What Happens When the CERB Ends?

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The Canada Emergency Response Benefit (CERB) is designed to help Canadians cope with the loss of employment as a result of the COVID-19 pandemic. The benefit was about to expire in July for some of the earliest applicants, but it was recently extended by an additional eight weeks.

Despite the extension, the CERB might not exist in its current form for very much longer, and you should begin to prepare for its eventual end.

An overview of the CERB

The federal government rolled out the CERB shortly after companies began to lay off employees as provinces and territories ordered the shutdown of some or all non-essential businesses.

The taxable benefit provides Canadians with $2,000 for a four-week period (or $500 a week) and lasts for up to 24 weeks. The CERB is available from March 15 to October 3, 2020. The payments are retroactive as long as you qualify for the specific period; however, you must apply by December 2 to receive the benefit.

To be eligible for the benefit, you must:

  • Live in Canada and be 15 or older;
  • Have stopped working due to reasons related to COVID-19, are eligible for Employment Insurance (EI) regular or sickness benefits, or used up your EI regular or fishing benefits between December 29, 2019, and October 3, 2020;
  • Have received employment/self-employment income of at least $5,000 in 2019 or in the 12 months before applying; and
  • Haven’t voluntarily quit your job.

But if you earned more than $1,000 in employment or self-employment income for 14 or more consecutive days within the four-week benefit period of the first or any subsequent claims, you’re not eligible to apply for the CERB.

Many students aren’t eligible for the CERB but may be able to take advantage of other student relief programs such as the Canada Emergency Student Benefit (CESB).

The CERB’s future

For the earliest CERB applicants, the program started for them on March 15. Their benefits were originally going to run out during the first week of July. However, the government announced last week that the CERB would be extended for an additional eight weeks. That means they should be covered until sometime in late August or early September.

As of June 4, $43.51 billion has been paid to 8.41 million applicants. The cost of extending the CERB in its current form to 2021 will be another $57.9 billion, according to an estimate by the Parliamentary Budget Office. A proposed extension (for the same amount of time) by Conservative MP Dan Albas, which includes modifications to the program, would cost an additional $64 billion—a difference of $6.1 billion.

The proposal would adopt a clawback for the benefit of $0.50 for every $1 of employment income above $1,000 a month. Currently, the CERB isn’t accessible for anyone earning more than $1,000 per month.

Clawing back benefits is what the Canadian Federation of Independent Businesses supports. The group says some of its members are having trouble finding employees to come back to work on a full-time basis because of the CERB.

For Canadians earning the minimum wage who work 35 hours a week, the weekly CERB payment of $500 is more than what they make in eight provinces. That might be one of the reasons why some aren’t returning to work if they’re asked back.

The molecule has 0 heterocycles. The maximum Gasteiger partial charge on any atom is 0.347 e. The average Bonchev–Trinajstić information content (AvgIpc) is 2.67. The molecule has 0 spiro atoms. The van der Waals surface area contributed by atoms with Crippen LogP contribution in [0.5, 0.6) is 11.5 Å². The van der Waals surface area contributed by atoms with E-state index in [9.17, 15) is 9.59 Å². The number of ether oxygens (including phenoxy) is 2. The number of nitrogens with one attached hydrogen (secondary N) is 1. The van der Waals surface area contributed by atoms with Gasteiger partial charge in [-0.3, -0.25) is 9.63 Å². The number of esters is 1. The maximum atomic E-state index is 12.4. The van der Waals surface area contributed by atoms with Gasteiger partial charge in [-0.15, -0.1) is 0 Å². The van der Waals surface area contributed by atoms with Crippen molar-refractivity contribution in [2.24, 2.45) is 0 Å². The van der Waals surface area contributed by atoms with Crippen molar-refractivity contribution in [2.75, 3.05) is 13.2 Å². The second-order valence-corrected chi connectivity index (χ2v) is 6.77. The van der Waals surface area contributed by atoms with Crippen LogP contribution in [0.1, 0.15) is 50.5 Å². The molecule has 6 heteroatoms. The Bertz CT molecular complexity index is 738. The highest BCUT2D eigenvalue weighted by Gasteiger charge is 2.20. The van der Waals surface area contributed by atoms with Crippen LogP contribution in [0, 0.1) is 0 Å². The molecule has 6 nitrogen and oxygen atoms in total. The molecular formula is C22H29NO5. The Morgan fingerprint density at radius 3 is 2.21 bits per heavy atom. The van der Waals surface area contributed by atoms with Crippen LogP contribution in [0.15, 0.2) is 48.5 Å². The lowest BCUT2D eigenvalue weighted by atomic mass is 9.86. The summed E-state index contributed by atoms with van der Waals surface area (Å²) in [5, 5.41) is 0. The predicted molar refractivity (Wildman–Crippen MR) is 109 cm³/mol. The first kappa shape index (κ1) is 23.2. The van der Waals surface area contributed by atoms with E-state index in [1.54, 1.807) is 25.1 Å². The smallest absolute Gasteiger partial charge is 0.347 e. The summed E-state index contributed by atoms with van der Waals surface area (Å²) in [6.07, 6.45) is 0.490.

The C.D. Howe Institute has suggested that the government has two options. It can either expand EI to include those who aren’t eligible for the program but eligible for CERB or keep CERB but adjust it to make returning to work more attractive. The Toronto-based think tank suggests that if there is a higher exemption for earnings, there’s a bigger incentive for people to accept part-time work.

While the government hasn’t decided if it will replace the CERB, it has said it would look at making any necessary changes to the program.

Life after the CERB

If the CERB does end and there aren’t any changes, there are some actions you can take now. Remember that you’re not alone and many others are going through a similar situation.

First, you want to talk to your lenders (such as mortgage providers or credit card companies) as well as your landlord to find out if you can defer payments if you haven’t already.

Second, look at creating a budget to keep track of your spending. This can be done on a piece of paper, in a spreadsheet, or using online budgeting tools. There are two types of expenses, your needs and your wants. While you need food and shelter, a vacation is more of a want than a need. Try to eliminate spending on your wants. Also, look to reduce the amount of any monthly expenses, such and phone and internet bills.

Third, dip into your savings if you must. Ideally, you have an emergency fund to withdraw from and use as a financial cushion. If you happen to have a low-interest line of credit, that’s an alternative but not the ideal option.

Fourth, there’s always part-time or freelance work. It might not be aligned with your career, but there are still companies looking to hire.

While not all of these options are appealing, these measures can help you from having to consider selling your home, getting a consumer proposal, or filing for bankruptcy.

The challenges ahead

The good news is that the CERB was extended by another eight weeks, but it will likely come to an end since the government can’t afford to give $500 a week to everyone who qualifies.

While there’s a lot of uncertainty about the economy and whether or not you’ll find a new job, there are steps you can take now to prepare for the time when the CERB isn’t as generous, or it no longer exists.

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